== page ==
Cardinal Jorge Mario Bergoglio has been selected as the new leader of the Roman Catholic Church – and has taken the name Francis (after St. Francis of Assisi). The longtime archbishop of Buenos Aires is the first South American pontiff (and the first Jesuit pope) – and begins his ministry at the ripe old age of 76.
Moments before the announcement, billows of fumata bianca (a.k.a. “white smoke”) came pouring from the chimney of the Sistene Chapel in Vatican City, symbolizing the successful conclusion of the papal conclave.
Shortly thereafter came the official announcement from the church: “Habemus Papum” (a.k.a. “We Have a Pope”).
Bergoglio will replace Benedict XVI, the first pope in six centuries to resign the office. The 266th pope – Bergoglio was selected on the fifth ballot, on the second day of the conclave. He is the first non-European to lead the church in nearly 1,300 years.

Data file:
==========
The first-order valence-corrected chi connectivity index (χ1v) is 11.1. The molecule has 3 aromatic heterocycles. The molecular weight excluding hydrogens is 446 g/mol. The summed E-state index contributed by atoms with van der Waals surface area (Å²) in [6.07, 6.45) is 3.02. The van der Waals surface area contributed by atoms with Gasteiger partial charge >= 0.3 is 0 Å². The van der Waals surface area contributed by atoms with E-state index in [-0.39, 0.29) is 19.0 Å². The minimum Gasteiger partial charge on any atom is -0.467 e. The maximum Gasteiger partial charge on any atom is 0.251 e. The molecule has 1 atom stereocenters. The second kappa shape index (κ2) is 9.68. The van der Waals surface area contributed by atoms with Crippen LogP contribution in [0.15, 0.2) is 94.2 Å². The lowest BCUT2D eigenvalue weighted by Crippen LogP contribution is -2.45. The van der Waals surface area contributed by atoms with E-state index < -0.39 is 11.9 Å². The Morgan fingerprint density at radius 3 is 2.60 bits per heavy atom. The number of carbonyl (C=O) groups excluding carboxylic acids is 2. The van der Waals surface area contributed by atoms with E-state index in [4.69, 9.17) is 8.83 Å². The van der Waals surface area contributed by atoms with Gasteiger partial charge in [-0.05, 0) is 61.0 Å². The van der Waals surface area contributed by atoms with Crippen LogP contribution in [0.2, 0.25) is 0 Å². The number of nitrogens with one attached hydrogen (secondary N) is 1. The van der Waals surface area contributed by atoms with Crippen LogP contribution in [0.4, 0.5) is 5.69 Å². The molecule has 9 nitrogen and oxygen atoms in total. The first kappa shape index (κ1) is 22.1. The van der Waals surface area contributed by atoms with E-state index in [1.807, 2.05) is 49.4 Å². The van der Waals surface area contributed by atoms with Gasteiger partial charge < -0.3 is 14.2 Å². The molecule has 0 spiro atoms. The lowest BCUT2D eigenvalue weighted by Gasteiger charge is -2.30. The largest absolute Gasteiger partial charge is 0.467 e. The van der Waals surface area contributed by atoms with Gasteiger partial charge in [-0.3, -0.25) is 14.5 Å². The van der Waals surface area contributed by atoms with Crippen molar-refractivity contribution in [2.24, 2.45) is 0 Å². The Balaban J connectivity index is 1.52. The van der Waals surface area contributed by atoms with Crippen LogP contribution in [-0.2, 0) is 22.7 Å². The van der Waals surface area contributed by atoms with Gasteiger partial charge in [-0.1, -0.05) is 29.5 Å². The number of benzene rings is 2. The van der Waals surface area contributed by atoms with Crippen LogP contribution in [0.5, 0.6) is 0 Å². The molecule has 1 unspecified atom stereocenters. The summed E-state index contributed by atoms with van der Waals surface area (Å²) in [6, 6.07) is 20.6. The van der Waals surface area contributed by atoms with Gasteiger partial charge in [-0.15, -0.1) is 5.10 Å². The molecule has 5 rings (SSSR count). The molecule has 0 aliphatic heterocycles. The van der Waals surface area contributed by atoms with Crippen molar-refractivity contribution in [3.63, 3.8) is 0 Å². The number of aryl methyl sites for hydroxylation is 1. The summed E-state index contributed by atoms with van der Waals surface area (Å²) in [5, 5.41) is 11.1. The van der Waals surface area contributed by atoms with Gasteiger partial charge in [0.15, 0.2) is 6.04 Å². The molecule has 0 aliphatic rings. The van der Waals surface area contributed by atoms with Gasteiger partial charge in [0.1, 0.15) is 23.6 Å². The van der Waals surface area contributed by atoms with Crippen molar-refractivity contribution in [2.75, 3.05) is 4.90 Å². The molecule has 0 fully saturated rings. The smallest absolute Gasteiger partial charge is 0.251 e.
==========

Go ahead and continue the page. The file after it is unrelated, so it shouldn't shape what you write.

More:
Catholics view the Pope as the apostolic successor of Saint Peter, the rock upon which Jesus Christ built his church. He is said to have a “direct line” to the Almighty – meaning his pronouncements are held as the divinely inspired will of God.
Bergoglio – who was not a frontrunner heading into the conclave – is said to be a conservative, and has firmly upheld the church’s teachings on issues like abortion, gay marriage and contraception (he’s against all three, in case you’re keeping score at home). He inherits a church marred by allegations of child sex abuse at the hands of its leaders – as well as a major rift within the Holy See over allegations of corruption and mismanagement within the church’s bureaucracy.
Bergoglio has a reputation for thrift – eschewing the perks of office after being chosen as a cardinal in 2001.
According to the 2012 Annuario Pontifico, there were 1.196 billion Catholics worldwide in 2010 – the latest year for which data is available. That’s roughly 17 percent of the world’s population. In America there are approximately 75 million Catholics – which equals roughly one out of every four United States citizens.